The Colored Section
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Outfitted in a bright green tie dyed men's dress shirt that looked a size too big, Donnie was jumping up and down like a boxer waiting in his corner of the ring. It was right before his show in Brooklyn this summer, and this new artist was ready to float like a butterfly and throw some musical punches.
Once he entered the stage, it was clear that his presence and audience interaction were second to none. It wasn't long before my friends and I were repeating lyrics we'd just heard and jamming like we had his debut CD, The Colored Section, memorized. The band, the back up vocalists, the audience and Donnie himself created music together. There was a sense of connection and shared energy that only the best performers can foster. With such an outstanding show, I had my doubts about his ability to capture all that on disc, but I was pleasantly proven wrong.
Donnie, unlike other "neo soul" artists, reaches back into time for old school R&B, jazz and ragtime melodies. With a voice reminiscent of another Donny (Hathaway) and musical accompaniment that has a Stevie Wonder quality, Donnie's debut album leaves the listener feeling good all over.
You're "Welcomed to the Colored Section" by Donnie's smooth crooning on a song that sounds like it could be lifted from an old southern black Baptist church hymnal. Lyrically, the song expresses Donnie's desire to invite the listener into the world of black people and the pain that often accompanies that existence. This sets the tone for the CD's racially charged lyrics.
In track two Donnie expresses the joy of being a dark skinned black man who realizes he's beautiful in spite of society's skewed standards of beauty. He proclaims, "I'm not a nigger, I'm a Negro, when I become a nigger I'll let you know." Such empowering refrains are laced through each track and lounge comfortably on the music arranged for them.
Cloud 9 is the next track. This is the song that has been released as a single, but unfortunately does not get much commercial radio play. I first heard Donnie's Cloud 9 on my family's satellite radio. The strength of his voice hit me and I couldn't help but smile. Another ode to loving the black body, this song expresses admiration for black hair and all its power.
People Person is a wonderful testament to the good and bad in all of us. He speaks of a pusher who will sell you any drug you want except on the Sabbath and a preacher who lusts for the deacon board. He asks, "Who are we to give up on anyone?" Who are we to judge because no one is perfect.
The song that most adeptly highlights the heights of Donnie's lyrical genius is Big Black Buck. With a distinct ragtime circus sound, Donnie speaks of consumption and materialism within the black community. Lifting the beginning of a popular children's chant he begins, "Mama's little baby is nothing but a consumer, never making a profit, rendering empty pockets." The Big Black Buck is both the black buying force and a personified black slave whipped and brought to his knees. The modern day slavery of the capitalist system is exposed in a satirical and playful way.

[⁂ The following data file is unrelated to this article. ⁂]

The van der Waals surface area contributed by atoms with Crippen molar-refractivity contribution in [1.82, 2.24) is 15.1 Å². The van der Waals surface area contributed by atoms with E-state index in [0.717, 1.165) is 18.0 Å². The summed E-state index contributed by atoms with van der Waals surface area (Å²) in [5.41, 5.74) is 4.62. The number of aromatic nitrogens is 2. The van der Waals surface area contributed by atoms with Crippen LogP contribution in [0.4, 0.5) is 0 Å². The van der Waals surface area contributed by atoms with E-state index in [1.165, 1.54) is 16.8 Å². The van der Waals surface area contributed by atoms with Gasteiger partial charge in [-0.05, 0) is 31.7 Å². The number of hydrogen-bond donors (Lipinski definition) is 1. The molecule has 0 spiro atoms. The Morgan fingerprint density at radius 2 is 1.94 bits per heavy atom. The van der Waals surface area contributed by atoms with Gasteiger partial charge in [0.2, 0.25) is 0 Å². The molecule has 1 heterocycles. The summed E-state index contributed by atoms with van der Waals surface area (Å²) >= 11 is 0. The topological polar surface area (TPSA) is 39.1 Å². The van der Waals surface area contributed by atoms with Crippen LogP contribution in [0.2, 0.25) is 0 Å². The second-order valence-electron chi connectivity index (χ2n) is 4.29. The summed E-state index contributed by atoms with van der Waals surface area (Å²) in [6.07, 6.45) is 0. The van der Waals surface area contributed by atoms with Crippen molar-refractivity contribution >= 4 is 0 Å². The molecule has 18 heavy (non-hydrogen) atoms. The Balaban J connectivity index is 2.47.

In the uniquely self-empowered love song "Do you Know?," the androgynous love interest is asked to stop vacillating and make up his/her mind to accept the love being offered. "There's winnings with my love so just stay" because "I can't be sweating you." Conversely the next song, "Turn Around," asks the love interest to do just that and see the love that's behind them is more real than the elusive love they seek in front of them. But in both cases the songs' upbeat tempos and sunny vocals make them empowering and not the standard depressing pleading love songs of today. The androgynous love interests allow the songs to easily cross gender and sexuality borders normally inherent in song lyrics. Interestingly enough, Donnie's lyrics, while clearly advocating love of self, a higher power, and others, do not discuss sex, making love, or cheating, common threads in most love songs. His songs reflect a more pure imagining of love and relationship, which is not seen in the work of most of his contemporaries.
The final song I'll comment on is one of my favorites. Rocketship is a Michael Jackson (circa Off The Wall/Thriller) inspired love song. Donnie says he loves you from 3000 miles away and if you were on Saturn he'd "take a rocketship to see you baby you're the one." This song has a more modern groove than the other songs. It has that bass you can feel if you played it on a good system. The instrumental could fit a modern R&B groove, yet Donnie's inventive lyrics seem to keep him from accessing commercial success.
Every song on the album alludes to Donnie's strong ties to the church. His voice was cultivated by singing gospel and his lyrics influenced by biblical prose. His spirituality seems connected to his realization that he is beautiful despite society's denial. None of the songs voice bitterness, resentment, or anger, just a factual accounting of what he has learned about people and himself. What I appreciate most about the album is his song writing. Not only does he say things that aren't normally voiced, he does so in a way that is not caustic or alienating for multicultural audiences.
Donnie is one of the most underrated neo soul artists of our time. I'm not sure if Motown's nonexistent publicity campaign or Clear Channels vice-like grip on the radio waves is to blame, but either way Donnie is not reaching the people the way he should. The Colored Section will leave you grinning from ear to ear despite the gravity of some of the subject matter. This is a CD for any collection that will touch your heart.
Moya Bailey is a student at Spellman University.